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Berlin art gallery to host exhibition exploring effects of war on Ukrainian artists’ work

Berlin art gallery to host exhibition exploring effects of war on Ukrainian artists’ work

The ZIMMER48 art gallery in the Kreuzberg area of Berlin is set to host media arts exhibition from November 10-15 titled “Fragile Frontier” that will take a deep dive into how the ongoing Russia-Ukraine war has profoundly affected Ukrainian artists and irreversibly altered their creative work.

Organized by the Ukrainian arts project Temporarily Replaced Art, the exhibition aims to conduct an incisive artistic study analyzing the changes in Ukrainian artists’ output, perspectives, emotions, and practices since Russia launched its full-fledged invasion on February 24, 2022 – a date that cleaved Ukrainian life into a stark before and after. Through displaying a multi-genre collection of works by both prominent and emerging Ukrainian artists now based in Ukraine and abroad, the show seeks to illuminate how the devastating war has transformed the country’s vibrant arts scene.

The exhibition boasts an array of Ukrainian artists working in varied media such as video, photography, digital art, animation, painting, and collage. Video artist Olga Kashimbeckova, who has exhibited at the Ludwig Museum in Budapest, will present two video installations reflecting on the war’s impact. Digital media artist Oksana Chepelyk, winner of numerous international new media arts awards, will show a video and photo series. Painter and illustrator Maryna Hromenko, whose illustrations are collected by the Haus am Checkpoint Charlie museum in Berlin, will display a series of collages created during the war.

Other exhibiting artists include photographer and video artist Maryna Shkarupa, mixed media painters Ksenia Hnylytskaya and Dmytro Dulfan, collage artist Olga Yarovaya, photographer Svitlana Yatsenko, animator Daria Terekhova, and artistic duo Ivan Tsupka and Elena Sidorenko. Together, they represent a cross-section of Ukraine’s vibrant contemporary arts scene now shattered by Russia’s aggression.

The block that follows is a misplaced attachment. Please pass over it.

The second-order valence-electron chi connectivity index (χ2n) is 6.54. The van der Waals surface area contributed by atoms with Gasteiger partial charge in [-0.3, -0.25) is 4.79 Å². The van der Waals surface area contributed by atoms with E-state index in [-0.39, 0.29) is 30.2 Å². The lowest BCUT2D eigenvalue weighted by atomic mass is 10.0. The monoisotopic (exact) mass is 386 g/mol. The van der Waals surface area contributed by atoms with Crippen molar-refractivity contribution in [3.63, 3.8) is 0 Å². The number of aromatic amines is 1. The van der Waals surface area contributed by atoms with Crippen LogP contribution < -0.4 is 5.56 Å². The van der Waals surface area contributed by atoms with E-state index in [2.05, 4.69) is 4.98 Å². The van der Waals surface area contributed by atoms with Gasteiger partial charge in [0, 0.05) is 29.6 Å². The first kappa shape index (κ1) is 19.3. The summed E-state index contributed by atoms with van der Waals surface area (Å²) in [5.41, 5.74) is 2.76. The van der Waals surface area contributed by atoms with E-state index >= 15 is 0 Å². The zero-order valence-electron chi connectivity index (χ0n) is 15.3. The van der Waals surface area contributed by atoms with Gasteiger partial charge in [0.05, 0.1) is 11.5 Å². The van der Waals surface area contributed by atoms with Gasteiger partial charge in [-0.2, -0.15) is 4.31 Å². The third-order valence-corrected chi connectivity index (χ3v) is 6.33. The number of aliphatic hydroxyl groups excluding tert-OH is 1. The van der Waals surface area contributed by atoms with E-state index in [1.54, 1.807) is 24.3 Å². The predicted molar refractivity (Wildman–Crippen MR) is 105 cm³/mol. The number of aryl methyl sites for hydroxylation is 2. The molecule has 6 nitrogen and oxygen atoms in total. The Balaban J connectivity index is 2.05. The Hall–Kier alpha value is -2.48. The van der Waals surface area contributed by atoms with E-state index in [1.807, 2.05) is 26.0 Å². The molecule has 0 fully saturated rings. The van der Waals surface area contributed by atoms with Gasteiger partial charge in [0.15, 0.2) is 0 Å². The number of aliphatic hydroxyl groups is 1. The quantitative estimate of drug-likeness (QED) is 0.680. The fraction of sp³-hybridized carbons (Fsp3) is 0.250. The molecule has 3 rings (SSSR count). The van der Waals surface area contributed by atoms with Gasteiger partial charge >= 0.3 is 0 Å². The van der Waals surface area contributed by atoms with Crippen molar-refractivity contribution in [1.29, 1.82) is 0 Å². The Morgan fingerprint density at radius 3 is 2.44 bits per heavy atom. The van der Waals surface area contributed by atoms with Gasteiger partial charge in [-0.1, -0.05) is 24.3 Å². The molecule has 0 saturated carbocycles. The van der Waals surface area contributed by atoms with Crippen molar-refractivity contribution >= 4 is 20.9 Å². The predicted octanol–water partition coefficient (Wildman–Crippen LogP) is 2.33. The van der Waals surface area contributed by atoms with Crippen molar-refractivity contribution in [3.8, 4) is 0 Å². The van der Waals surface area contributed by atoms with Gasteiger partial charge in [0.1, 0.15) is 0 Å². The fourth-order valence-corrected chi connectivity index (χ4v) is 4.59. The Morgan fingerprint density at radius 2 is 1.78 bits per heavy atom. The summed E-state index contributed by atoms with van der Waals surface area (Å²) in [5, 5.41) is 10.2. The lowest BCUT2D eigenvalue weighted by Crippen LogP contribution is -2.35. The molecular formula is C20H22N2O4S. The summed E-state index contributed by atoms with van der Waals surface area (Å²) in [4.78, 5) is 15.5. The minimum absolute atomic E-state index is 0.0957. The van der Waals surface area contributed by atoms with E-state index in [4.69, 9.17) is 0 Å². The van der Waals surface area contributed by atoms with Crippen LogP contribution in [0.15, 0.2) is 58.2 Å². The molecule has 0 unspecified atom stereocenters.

The artist duo of Ivan Tsupka and Elena Sidorenko will present their project “Little Gang of Angels,” which highlights their efforts supporting Ukraine’s armed forces. They have been producing camouflage nets, ghillie suits, thermal blankets and pillows for Ukrainian soldiers. Since one of their team members is a professional model, they decided to stage a fashion photoshoot featuring her modeling ghillie suits they made, with the suits styled as angel wings. Through this unique photoshoot, they hope to draw attention to their work outfitting Ukraine’s troops in an unconventional way that may be slightly controversial. Ultimately, they aim to increase awareness and generate more material donations for their project helping Ukraine’s military.

Through juxtaposing works by artists still active in Ukraine and those who have relocated abroad, the exhibition tackles salient questions about the war’s impact. It asks how artists’ emotions, identities, choices of subject matter, resources, and access to global artistic conversations have been altered by the war.

In keeping with its artistic study premise, the show ultimately leaves these questions of war’s transformative artistic impact open to the interpretation of the viewers. Visitors are invited to absorb the works on display and draw their own conclusions about how Ukraine’s artists are processing and responding to the war through their art.

The Temporarily Replaced Art project behind the exhibition is supported by the Goethe-Institut’s Projektfonds Ukraine initiative, which is sponsored by the German Federal Foreign Office to provide aid and cultural opportunities to Ukraine’s arts community. The show is presented in collaboration with The Institute of Unstable Thoughts arts organization.

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